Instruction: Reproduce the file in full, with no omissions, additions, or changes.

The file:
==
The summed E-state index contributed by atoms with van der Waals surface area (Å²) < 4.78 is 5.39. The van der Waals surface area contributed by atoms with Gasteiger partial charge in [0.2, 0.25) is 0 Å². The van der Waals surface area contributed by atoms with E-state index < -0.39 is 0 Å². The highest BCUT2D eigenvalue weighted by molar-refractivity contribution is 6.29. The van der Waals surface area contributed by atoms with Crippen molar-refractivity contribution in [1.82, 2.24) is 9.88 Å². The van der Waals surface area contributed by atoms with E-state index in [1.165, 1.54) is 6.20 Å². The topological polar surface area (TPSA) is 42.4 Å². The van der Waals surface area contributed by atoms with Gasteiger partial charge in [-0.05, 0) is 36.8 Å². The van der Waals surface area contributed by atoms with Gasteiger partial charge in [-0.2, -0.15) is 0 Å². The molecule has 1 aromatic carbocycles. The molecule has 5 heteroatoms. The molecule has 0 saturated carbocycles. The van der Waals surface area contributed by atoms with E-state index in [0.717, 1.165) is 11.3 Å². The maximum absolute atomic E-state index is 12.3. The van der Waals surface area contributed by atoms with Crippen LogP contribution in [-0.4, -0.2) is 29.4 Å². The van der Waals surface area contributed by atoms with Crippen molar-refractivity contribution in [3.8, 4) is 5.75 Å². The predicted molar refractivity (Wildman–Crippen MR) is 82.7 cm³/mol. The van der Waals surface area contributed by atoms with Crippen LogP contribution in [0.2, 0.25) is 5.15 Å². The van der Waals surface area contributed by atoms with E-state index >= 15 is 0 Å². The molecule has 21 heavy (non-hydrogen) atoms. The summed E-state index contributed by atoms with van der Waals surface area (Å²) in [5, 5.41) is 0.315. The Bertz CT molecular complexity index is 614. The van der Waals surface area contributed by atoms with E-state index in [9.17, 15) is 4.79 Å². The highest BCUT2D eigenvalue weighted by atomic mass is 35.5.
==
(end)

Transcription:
The summed E-state index contributed by atoms with van der Waals surface area (Å²) < 4.78 is 5.39. The van der Waals surface area contributed by atoms with Gasteiger partial charge in [0.2, 0.25) is 0 Å². The van der Waals surface area contributed by atoms with E-state index < -0.39 is 0 Å². The highest BCUT2D eigenvalue weighted by molar-refractivity contribution is 6.29. The van der Waals surface area contributed by atoms with Crippen molar-refractivity contribution in [1.82, 2.24) is 9.88 Å². The van der Waals surface area contributed by atoms with E-state index in [1.165, 1.54) is 6.20 Å². The topological polar surface area (TPSA) is 42.4 Å². The van der Waals surface area contributed by atoms with Gasteiger partial charge in [-0.05, 0) is 36.8 Å². The van der Waals surface area contributed by atoms with Gasteiger partial charge in [-0.2, -0.15) is 0 Å². The molecule has 1 aromatic carbocycles. The molecule has 5 heteroatoms. The molecule has 0 saturated carbocycles. The van der Waals surface area contributed by atoms with E-state index in [0.717, 1.165) is 11.3 Å². The maximum absolute atomic E-state index is 12.3. The van der Waals surface area contributed by atoms with Crippen LogP contribution in [-0.4, -0.2) is 29.4 Å². The van der Waals surface area contributed by atoms with Crippen molar-refractivity contribution in [3.8, 4) is 5.75 Å². The predicted molar refractivity (Wildman–Crippen MR) is 82.7 cm³/mol. The van der Waals surface area contributed by atoms with Crippen LogP contribution in [0.2, 0.25) is 5.15 Å². The van der Waals surface area contributed by atoms with E-state index >= 15 is 0 Å². The molecule has 21 heavy (non-hydrogen) atoms. The summed E-state index contributed by atoms with van der Waals surface area (Å²) in [5, 5.41) is 0.315. The Bertz CT molecular complexity index is 614. The van der Waals surface area contributed by atoms with E-state index in [9.17, 15) is 4.79 Å². The highest BCUT2D eigenvalue weighted by atomic mass is 35.5.